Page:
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Substance P is expressed in hippocampal principal neurons during status epilepticus and plays a critical role in the maintenance of status epilepticus

Authors
  • Hantao Liu
  • Andrey M. Mazarati
  • Hiroshi Katsumori
  • Raman Sankar
  • Claude G. Wasterlain
Publisher
The National Academy of Sciences
Publication Date
Apr 27, 1999
Source
PMC
Keywords
Disciplines
  • Biology
  • Medicine
License
Unknown

Abstract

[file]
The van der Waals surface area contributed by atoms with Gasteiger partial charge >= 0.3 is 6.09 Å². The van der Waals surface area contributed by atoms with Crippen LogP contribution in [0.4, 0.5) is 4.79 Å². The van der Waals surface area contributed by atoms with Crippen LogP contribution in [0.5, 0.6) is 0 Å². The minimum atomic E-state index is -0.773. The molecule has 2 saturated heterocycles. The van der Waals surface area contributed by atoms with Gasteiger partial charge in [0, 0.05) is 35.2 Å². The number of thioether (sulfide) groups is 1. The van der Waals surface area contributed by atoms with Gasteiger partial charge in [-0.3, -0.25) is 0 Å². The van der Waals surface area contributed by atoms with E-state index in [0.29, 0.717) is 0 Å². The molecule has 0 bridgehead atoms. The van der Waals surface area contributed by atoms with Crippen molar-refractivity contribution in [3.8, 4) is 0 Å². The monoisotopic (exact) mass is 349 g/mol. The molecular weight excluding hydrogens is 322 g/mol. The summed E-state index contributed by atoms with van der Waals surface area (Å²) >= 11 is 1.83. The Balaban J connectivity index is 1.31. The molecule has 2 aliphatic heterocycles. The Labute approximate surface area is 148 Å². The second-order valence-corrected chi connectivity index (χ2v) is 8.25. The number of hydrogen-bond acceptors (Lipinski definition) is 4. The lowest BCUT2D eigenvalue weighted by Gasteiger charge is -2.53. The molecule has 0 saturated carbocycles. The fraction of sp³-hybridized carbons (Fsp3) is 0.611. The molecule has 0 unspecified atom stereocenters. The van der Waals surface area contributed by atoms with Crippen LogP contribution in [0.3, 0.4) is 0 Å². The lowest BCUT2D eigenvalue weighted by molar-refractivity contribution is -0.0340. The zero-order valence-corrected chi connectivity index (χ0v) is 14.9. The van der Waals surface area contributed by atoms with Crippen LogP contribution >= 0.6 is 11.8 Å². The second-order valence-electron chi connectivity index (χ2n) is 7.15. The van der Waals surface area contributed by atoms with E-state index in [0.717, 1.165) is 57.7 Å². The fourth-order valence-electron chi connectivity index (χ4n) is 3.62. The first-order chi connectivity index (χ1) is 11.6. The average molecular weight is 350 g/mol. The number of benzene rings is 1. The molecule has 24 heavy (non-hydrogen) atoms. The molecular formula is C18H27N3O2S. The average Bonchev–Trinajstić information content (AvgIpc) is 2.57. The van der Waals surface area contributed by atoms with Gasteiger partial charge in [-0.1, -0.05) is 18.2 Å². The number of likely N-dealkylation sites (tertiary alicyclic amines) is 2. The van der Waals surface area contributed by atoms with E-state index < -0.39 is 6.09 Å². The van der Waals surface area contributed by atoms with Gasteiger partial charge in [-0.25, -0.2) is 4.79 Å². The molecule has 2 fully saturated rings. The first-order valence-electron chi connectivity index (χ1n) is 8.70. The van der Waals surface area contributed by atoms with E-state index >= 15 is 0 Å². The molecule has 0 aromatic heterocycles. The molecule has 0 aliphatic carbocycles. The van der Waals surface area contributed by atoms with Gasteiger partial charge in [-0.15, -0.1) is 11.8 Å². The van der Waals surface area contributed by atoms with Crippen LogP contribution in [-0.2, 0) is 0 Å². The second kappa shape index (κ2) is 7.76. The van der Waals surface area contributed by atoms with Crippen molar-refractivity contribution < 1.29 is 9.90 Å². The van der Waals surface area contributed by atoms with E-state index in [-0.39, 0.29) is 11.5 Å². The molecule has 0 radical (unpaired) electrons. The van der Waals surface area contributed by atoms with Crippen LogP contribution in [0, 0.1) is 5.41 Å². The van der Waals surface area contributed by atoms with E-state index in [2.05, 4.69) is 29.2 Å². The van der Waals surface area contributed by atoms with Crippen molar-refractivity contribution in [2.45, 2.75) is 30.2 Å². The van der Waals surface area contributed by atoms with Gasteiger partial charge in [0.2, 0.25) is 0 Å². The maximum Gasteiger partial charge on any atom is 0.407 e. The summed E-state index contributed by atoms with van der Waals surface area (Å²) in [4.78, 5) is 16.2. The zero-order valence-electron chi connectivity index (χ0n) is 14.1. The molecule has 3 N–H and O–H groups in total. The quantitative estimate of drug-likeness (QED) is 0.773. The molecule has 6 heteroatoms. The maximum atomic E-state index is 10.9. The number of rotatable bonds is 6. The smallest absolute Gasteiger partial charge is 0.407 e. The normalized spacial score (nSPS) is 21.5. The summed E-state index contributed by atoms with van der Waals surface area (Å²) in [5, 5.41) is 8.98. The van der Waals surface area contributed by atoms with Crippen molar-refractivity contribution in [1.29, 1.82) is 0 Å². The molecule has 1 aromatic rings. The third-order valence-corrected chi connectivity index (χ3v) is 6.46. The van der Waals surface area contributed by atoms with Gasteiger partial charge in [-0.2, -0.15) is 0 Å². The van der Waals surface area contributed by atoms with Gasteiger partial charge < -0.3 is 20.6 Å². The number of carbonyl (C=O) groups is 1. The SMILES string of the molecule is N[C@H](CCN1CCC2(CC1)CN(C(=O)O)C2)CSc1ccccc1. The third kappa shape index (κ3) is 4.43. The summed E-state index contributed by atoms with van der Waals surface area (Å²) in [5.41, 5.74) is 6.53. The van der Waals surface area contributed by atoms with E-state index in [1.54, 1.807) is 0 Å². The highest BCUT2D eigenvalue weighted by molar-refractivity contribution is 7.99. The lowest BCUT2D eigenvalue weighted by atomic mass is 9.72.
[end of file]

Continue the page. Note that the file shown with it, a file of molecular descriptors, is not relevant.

Substance P (SP), a member of the tachykinin family, is widely distributed in the central nervous system and is involved in a variety of physiological processes including cardiovascular function, inflammatory responses, and nociception. We show here that intrahippocampal administration of SP triggers self-sustaining status epilepticus (SSSE) in response to stimulation of the perforant path for periods too brief to have any effect in control rats, and this SSSE generates a pattern of acute hippocampal damage resembling that known to occur in human epilepsy. The SP receptor (SPR) antagonists, spantide II and RP-67,580, block both the initiation of SSSE and SSSE-induced hippocampal damage and terminate established anticonvulsant-resistant SSSE. SSSE results in a rapid and dramatic increase in the expression of preprotachykinin A (a precursor of SP) mRNA and SP in principal neurons in CA3, CA1, and the dentate gyrus as well as in hippocampal mossy fibers. SP also increases glutamate release from hippocampal slices. Enhanced expression of SP during SSSE may modulate hippocampal excitability and contribute to the maintenance of SSSE. Thus, SPR antagonists may constitute a novel category of drugs in antiepileptic therapy.

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